Expo Box Version 3.0

Update 6/1/2016 – After spending a couple of weeks (combined weekends) with the new box… it’s my least favorite yet. It does everything I thought it would… but like the first version, I hate the “coffin” style sleeping (especially with a dog). The other issue I have is with the amount of gear that we still have to put on top of the box. In short, it feels like we made a lot of compromises and the resulting benefit simply isn’t there. Version 4 is in the works…

About two-and-a-half years after building my first I completed my third sleeping, storage and kitchen system for my Nissan Xterra (Sebastian). (I call them “Expo Boxes”.) Each “perfectly planned” and then flaws revealed through use. The addition of June (our Vizsla) to the family created a new flaw that had us planning version 3.0. June really needed to be (for both comfort and safety) on a seat with access to a seat belt buckle for her leash to clip into.

Version 2.0 of the box was terrible at this. It was designed to work without the back seat bottoms installed and the platform extended for the length of the trip. That means that in order to use the back seat, a complete disassembly/assembly at each camp. Our previous two-minute setup turned into fifteen-minutes and almost everything had to be touched and re-arranged. While I realize that doesn’t sound terrible… it meant unloading everything we had packed, putting it on the ground (rain, snow, mud), prepping and unfolding the platform, and then re-packing the truck. First world problems.

With no way to really salvage the latest version, it was back to the drawing board. And here is what I came up with…

Key Features

  • Cooler integration… no more packing and un-packing the cooler to setup camp. In fact…
Cooler is fully functional while strapped in, meaning it never needs to be removed to setup camp or grab lunch.
  • Setup now requires zero packing/un-packing.
  • The “60” side of the rear bench remains, keeping four seat belts and not requiring seat bottom removal to setup camp. That means most of the time June has the whole thing to herself and is always safely buckled in.
60 bench (and two seat belts) remain and the 50 quart cooler is held snugly in place by two 1″ cam straps, as well as, wedged between the front passenger seat and box.
  • An accordion of 1x10s folds up under the platform for storage and fills the void between the box and seat bottoms to complete the sleeping platform.
Accordion installed — flush with cooler top and rear box. Hinges on opposing sides allow it to collapse down to a 9 1/4″ x 3″ profile.
View from the front. About 5′ 6″ in length. Moving the front seats forward gives well over 6′ of room head-to-toe.
Cotterless ring pins hold the “accordion” in place.
Rear looking forward. The “accordion” that makes up the front part of the platform between the cooler and driver’s side passenger door fits in the long cubby along with chairs, tables and our “couch” hammock. All completely concealed with the hatch closed.
  • Large drawer on heavy-duty (500lbs capacity) slides that locks both open and closed.
  • Drawer incorporates a removable prep surface (cutting board).
Cutting-board removed to access the 10″ deep drawer. IKEA lunch and sandwich bags make it organized. Pictured here with the entire kitchen… room for all the dry food too!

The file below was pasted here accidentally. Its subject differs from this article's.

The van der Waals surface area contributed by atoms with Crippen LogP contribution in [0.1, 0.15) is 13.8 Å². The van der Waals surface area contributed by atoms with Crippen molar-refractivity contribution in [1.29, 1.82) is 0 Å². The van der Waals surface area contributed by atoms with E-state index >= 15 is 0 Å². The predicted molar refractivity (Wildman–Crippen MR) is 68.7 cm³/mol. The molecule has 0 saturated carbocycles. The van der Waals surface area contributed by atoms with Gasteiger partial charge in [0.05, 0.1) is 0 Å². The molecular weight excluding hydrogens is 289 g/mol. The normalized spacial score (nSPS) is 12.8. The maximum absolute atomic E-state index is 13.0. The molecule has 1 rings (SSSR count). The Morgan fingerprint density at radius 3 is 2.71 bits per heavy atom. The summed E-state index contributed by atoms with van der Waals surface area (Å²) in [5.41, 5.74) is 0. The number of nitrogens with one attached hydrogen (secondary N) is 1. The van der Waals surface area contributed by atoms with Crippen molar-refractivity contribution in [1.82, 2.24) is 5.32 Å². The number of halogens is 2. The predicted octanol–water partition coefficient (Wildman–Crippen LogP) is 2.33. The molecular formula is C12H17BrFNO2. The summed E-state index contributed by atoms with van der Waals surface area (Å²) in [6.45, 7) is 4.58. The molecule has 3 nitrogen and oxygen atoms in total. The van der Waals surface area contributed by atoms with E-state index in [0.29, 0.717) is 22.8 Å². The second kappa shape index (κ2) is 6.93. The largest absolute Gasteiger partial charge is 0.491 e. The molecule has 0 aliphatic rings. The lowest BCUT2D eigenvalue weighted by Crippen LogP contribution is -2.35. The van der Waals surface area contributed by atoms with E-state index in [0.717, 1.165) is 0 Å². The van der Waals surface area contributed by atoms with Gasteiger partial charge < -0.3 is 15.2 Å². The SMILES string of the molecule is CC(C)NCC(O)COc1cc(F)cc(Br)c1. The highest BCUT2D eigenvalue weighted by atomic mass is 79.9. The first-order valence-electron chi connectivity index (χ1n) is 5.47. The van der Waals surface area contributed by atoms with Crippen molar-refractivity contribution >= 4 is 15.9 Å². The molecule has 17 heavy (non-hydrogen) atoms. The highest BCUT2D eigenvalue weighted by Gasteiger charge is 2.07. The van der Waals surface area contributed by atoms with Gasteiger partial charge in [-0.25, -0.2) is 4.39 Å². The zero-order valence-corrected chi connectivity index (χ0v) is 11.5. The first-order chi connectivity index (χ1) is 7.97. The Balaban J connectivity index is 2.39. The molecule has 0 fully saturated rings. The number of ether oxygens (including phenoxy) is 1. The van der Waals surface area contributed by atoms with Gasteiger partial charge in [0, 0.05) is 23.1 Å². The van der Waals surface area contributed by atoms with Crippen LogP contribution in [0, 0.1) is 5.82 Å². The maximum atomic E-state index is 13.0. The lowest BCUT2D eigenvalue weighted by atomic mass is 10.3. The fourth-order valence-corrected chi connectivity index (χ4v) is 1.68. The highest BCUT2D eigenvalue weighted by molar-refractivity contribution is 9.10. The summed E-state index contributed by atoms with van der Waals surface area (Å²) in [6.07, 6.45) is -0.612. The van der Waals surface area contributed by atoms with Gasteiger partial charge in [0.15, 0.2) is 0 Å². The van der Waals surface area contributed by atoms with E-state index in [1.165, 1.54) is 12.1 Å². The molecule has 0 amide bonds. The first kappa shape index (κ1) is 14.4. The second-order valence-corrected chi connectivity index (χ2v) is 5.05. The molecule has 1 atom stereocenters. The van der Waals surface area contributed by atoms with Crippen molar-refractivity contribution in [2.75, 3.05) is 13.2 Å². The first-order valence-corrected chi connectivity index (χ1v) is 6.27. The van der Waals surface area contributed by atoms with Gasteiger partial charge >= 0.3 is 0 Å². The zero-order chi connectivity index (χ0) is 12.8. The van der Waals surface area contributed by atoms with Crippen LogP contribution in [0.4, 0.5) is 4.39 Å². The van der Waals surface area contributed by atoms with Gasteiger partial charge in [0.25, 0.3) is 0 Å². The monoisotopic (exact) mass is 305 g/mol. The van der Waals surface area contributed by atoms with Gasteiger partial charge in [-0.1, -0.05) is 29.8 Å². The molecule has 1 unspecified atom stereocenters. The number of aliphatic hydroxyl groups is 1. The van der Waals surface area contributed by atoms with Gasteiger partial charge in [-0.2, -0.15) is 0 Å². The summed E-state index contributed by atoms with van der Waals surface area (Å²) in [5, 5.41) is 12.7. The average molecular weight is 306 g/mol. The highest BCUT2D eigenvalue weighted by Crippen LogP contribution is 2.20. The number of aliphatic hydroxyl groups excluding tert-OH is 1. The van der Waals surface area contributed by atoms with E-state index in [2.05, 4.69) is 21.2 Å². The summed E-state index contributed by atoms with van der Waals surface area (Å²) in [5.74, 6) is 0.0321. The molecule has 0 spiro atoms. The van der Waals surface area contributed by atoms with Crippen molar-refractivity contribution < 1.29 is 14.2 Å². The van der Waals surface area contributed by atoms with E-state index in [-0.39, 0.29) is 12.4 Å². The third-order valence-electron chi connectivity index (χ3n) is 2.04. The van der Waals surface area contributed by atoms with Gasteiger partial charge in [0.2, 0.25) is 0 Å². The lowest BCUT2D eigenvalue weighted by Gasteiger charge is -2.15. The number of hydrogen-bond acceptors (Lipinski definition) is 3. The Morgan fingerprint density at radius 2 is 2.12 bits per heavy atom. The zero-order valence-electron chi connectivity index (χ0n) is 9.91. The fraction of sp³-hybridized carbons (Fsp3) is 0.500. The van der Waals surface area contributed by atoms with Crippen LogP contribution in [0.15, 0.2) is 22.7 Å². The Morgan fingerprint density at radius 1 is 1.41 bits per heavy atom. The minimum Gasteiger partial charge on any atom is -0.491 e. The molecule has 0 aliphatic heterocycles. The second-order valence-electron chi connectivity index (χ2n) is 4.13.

28″ full extension, locking open/closed drawer. Cut-outs for a 20″x15″ cutting board create a prep surface.
  • A “cubby” keeps everything not in the drawer or cooler completely out of sight for better urban security.
Close-up of the cubby.
  • The top is the widest it’s been since the first version, which increases the sleeping space. But this time includes “wings” that still allow for easy access to gear below
“Wing” folded back.
  • Integrated tie-downs. Digging for the channel tie-downs around a platform and under gear is a nightmare of the past.
Both side has “wings” that fold-up and allow for easy access to the outsides of the box. A hole saw created flush access to 1″ webbing tie-downs on all four corners.
  • The whole thing mounts to the truck (no more friction fit) using the channel system. This is really important this time as the fully-extended drawer is heavy and gets heavier as a prep surface.
There are four of these holding the box in place. See “Materials List” below for details on parts used.
  • A custom cut rubber mat lies on-top of the platform to protect it, make it more comfortable to sleep on, dampen sound, and to prevent gear on-top from sliding.
View from front looking back.


I included Part Numbers for McMaster-Carr where applicable. All-in there was about $300 of stuff to buy.

  • 1x 3/4x4x8 Birch 2UV Plywood (using this pre-finished plywood had its quarks… but I hate painting/staining so much it was worth it). I couldn’t find finished maple, but that would have been my preference.
  • 1x 1/2x4x8 Birch Plywood (a half-sheet is actually all you need)
  • 1x 1x10x8 Common Board (I wanted birch or maple but couldn’t find either in a 1×10)
  • 3/4″ edge banding (more than helping it look nice, plywood edges chip easily and this stuff helps tremendously in preventing that)
  • 4x Strut Channel Stud Nut, 7/8″ Thread Length, 1/4″-20 Thread Size 3580T11
  • 4x Bracket Galvanized Stell, 1-7/8″ & 2-3/8″ Length of Sides 15275A63
  • 1x High-Capacity Side-Mount Drawer Slide 6603A51
  • 4x Type 304 Stainless Steel Piano Hinge 12075A88
  • 5x Webbit Guide 8030T15
  • Stanton Trading 15 by 20 by 1/2-Inch Cutting Board
  • 4’x3′ rubber mat, cut to fit
  • Various odds-and-ends (glue, screws, hardware, etc.)